Solving Separation Anxiety

little girl holding onto her mom's leg

by Sara Tiller

Picture this: One day your baby is happy and social. She loves visiting family, and will wave at strangers in the store. Two days later, she is hiding from family friends and crying if you put her down or leave the room.

Sound Familiar?

Most children go through a period of separation anxiety. It can start almost overnight, and can affect even the most social babies. Although separation anxiety usually peaks between ten and eighteen months, it can start earlier. It can also continue through the toddler years.

The American Academy of Pediatrics explains that separation anxiety is a normal developmental phase. It starts when babies realize that objects in their world are unique. Known as “object permanence,” it’s also the beginning of your baby’s first emotional milestone.

When a baby’s one-of-a-kind parents leave her sight, she becomes anxious. She doesn’t know if you’ll return.

Most babies deal with this anxiety by clinging to their parents. When mom or dad leaves, they get upset. Tantrums and trouble sleeping are also common.

Many babies going through separation anxiety also become shy or fearful around strangers. She might not want family or friends to hold her – even if she loved auntie last week.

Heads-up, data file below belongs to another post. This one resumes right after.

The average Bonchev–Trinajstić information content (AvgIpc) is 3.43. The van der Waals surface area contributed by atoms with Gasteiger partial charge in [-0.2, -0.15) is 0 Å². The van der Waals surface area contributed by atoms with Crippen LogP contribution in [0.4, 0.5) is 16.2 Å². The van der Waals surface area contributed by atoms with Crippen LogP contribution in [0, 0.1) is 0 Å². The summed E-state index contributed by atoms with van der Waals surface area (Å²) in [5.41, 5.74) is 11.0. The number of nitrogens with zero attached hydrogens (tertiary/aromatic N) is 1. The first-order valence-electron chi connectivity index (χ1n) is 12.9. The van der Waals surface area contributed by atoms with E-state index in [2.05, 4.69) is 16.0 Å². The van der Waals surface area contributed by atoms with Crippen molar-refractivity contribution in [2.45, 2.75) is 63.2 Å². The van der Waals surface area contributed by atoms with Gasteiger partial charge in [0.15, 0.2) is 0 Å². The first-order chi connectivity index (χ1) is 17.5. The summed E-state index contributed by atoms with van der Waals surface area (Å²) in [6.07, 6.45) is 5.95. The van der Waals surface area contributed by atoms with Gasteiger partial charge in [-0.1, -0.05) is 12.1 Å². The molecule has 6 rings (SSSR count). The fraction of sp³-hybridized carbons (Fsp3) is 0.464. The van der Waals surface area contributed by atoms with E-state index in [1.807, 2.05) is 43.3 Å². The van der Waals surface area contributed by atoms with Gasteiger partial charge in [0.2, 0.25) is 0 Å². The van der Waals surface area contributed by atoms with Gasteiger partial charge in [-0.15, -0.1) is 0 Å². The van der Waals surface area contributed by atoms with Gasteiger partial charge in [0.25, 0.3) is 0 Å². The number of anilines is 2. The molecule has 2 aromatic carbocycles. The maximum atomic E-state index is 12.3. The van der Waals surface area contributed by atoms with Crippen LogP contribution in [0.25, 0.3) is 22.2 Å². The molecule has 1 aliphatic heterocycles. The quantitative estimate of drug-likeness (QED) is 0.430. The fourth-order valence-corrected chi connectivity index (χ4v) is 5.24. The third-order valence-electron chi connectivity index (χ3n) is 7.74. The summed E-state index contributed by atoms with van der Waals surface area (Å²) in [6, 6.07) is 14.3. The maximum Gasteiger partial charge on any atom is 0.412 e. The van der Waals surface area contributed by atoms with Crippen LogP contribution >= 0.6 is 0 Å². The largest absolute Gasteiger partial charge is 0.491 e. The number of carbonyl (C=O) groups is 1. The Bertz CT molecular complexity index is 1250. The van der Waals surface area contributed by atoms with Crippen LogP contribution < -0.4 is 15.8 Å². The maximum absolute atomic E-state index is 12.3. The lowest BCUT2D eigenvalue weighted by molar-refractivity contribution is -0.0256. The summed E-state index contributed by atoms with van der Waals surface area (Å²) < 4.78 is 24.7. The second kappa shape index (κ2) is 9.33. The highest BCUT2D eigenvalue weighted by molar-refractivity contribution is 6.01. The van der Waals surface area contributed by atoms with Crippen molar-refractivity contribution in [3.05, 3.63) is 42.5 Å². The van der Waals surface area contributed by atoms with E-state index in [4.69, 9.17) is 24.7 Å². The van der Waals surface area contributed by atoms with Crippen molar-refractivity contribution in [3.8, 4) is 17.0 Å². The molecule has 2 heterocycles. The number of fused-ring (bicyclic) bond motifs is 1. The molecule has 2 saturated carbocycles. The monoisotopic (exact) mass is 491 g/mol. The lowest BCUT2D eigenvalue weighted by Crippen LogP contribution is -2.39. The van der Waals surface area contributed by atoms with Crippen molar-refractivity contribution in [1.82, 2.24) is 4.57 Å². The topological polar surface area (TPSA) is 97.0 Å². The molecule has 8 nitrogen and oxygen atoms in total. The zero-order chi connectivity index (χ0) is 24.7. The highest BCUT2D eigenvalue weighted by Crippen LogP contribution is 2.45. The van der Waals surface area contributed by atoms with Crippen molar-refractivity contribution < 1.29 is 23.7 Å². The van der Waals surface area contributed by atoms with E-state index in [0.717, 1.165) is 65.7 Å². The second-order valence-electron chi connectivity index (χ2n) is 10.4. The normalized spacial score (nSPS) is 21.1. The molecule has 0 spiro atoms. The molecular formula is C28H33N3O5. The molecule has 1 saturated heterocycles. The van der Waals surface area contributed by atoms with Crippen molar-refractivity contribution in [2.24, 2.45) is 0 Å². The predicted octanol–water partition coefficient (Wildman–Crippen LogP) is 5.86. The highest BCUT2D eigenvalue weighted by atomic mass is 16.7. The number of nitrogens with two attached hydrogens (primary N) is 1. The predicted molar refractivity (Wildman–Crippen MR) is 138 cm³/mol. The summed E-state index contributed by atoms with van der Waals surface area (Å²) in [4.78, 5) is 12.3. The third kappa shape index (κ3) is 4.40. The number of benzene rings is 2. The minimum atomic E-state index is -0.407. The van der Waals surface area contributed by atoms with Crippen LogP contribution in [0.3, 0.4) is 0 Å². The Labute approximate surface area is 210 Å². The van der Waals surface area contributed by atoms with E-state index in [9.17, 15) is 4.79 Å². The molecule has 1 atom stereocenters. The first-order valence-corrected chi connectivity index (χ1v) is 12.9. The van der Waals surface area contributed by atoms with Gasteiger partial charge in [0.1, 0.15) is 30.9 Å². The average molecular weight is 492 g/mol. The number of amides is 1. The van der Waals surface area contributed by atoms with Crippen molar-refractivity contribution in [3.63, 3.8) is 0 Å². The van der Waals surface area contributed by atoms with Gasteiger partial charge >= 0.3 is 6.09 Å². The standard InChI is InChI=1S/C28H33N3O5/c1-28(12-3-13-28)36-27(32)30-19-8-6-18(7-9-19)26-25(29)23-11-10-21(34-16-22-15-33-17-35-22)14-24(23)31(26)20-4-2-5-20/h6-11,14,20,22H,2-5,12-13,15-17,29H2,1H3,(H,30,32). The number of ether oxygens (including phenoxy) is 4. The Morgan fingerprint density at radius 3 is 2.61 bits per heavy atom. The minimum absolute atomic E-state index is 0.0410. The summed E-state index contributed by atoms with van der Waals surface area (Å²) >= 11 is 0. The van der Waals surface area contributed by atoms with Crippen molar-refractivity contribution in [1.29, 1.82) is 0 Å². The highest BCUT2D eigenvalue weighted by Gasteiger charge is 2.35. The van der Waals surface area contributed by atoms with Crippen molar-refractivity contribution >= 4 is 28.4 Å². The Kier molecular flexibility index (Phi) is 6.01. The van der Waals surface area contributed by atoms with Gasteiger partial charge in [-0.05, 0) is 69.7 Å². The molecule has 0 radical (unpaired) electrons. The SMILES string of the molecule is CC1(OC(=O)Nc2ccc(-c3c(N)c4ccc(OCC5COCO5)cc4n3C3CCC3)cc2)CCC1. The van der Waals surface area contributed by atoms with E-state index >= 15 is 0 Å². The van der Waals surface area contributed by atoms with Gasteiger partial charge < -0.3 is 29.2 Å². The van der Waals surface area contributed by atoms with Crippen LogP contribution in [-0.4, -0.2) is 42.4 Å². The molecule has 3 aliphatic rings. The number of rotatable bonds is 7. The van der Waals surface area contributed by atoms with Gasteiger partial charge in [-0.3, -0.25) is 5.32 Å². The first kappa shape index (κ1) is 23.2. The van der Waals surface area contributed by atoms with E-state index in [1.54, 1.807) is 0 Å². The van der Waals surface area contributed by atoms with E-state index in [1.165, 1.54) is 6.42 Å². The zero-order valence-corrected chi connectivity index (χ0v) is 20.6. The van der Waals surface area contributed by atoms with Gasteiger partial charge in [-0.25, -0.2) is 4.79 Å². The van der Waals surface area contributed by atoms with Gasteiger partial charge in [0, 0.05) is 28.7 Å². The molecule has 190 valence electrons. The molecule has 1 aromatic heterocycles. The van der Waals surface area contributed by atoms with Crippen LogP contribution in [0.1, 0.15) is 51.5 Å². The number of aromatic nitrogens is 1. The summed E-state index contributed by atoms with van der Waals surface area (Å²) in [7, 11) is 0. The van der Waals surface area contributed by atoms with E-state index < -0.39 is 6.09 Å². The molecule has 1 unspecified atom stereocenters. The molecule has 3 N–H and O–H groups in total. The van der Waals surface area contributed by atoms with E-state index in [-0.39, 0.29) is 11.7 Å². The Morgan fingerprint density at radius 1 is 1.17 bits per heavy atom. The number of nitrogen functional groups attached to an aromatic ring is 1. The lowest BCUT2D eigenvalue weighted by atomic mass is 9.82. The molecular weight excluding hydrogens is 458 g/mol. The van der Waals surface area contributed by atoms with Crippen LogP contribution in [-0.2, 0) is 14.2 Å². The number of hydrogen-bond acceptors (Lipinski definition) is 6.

Although it’s a normal part of growing up, separation anxiety can take a toll on both children and parents. Luckily, there are a few things parents can do to make the process easier.

Cut Down On Separations

One of the easiest tactics for dealing with separation anxiety is waiting it out. Once your baby begins to understand time, he’ll remember that you always come back.

In the meantime, don’t feel bad about taking your baby with you more often. You won’t spoil him! Separation anxiety isn’t caused by you or your parenting style.

Help Your Baby Get Used To Separation

Leaving your baby briefly can help her get over separation anxiety faster. Just make sure you leave in the right way! Over time, she’ll get more confident that you’ll come back.

Step out of the room for a few minutes while she is playing or otherwise distracted. Before you go, tell her that you are leaving and that you will be back in a few minutes. You can also tell her what you’re going to do or where you are going.

Other parents find that it’s more useful to let baby lead these separations. Encourage your baby to crawl or walk into another room without you. You can place favorite toys in another room to tempt her to explore. Because she’s initiating, she’ll feel less anxious without you by her side.

Help Your Baby Spend Time With Others

Your child may already be used to spending time with a babysitter or at a daycare. Make it easier to drop off your baby by sticking to a normal routine. Act confident about leaving your baby, even if you’re worried. Your baby will pick up on your body language.

This can be more challenging if your child isn’t used to leaving mom and dad. In this case, you can enlist a friend or family member to help you. Start by leaving your baby with this person for 15 minutes at a time, working up to an hour or so.

Say Goodbye The Right Way